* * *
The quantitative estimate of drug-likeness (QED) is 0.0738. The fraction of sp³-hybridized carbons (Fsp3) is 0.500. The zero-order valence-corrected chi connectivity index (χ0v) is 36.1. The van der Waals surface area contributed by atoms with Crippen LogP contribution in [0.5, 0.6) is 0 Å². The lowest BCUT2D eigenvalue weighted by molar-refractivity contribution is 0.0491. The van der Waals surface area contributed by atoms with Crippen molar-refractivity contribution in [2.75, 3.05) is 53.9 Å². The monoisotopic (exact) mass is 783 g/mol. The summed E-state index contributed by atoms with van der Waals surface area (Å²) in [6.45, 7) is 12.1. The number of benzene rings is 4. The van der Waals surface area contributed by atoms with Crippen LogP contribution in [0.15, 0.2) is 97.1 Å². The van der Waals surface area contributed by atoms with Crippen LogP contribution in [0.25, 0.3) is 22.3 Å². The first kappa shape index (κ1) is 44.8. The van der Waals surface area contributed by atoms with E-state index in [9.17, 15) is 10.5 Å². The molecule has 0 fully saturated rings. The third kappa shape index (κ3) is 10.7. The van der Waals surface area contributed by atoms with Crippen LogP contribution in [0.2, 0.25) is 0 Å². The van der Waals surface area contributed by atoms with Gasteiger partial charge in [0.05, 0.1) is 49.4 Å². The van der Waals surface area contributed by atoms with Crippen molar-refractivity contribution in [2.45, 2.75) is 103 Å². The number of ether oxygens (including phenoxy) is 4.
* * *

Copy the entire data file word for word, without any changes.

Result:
The quantitative estimate of drug-likeness (QED) is 0.0738. The fraction of sp³-hybridized carbons (Fsp3) is 0.500. The zero-order valence-corrected chi connectivity index (χ0v) is 36.1. The van der Waals surface area contributed by atoms with Crippen LogP contribution in [0.5, 0.6) is 0 Å². The lowest BCUT2D eigenvalue weighted by molar-refractivity contribution is 0.0491. The van der Waals surface area contributed by atoms with Crippen molar-refractivity contribution in [2.75, 3.05) is 53.9 Å². The monoisotopic (exact) mass is 783 g/mol. The summed E-state index contributed by atoms with van der Waals surface area (Å²) in [6.45, 7) is 12.1. The number of benzene rings is 4. The van der Waals surface area contributed by atoms with Crippen LogP contribution in [0.15, 0.2) is 97.1 Å². The van der Waals surface area contributed by atoms with Crippen LogP contribution in [0.25, 0.3) is 22.3 Å². The first kappa shape index (κ1) is 44.8. The van der Waals surface area contributed by atoms with E-state index in [9.17, 15) is 10.5 Å². The molecule has 0 fully saturated rings. The third kappa shape index (κ3) is 10.7. The van der Waals surface area contributed by atoms with Crippen LogP contribution in [0.2, 0.25) is 0 Å². The van der Waals surface area contributed by atoms with Gasteiger partial charge in [0.05, 0.1) is 49.4 Å². The van der Waals surface area contributed by atoms with Crippen molar-refractivity contribution in [2.45, 2.75) is 103 Å². The number of ether oxygens (including phenoxy) is 4.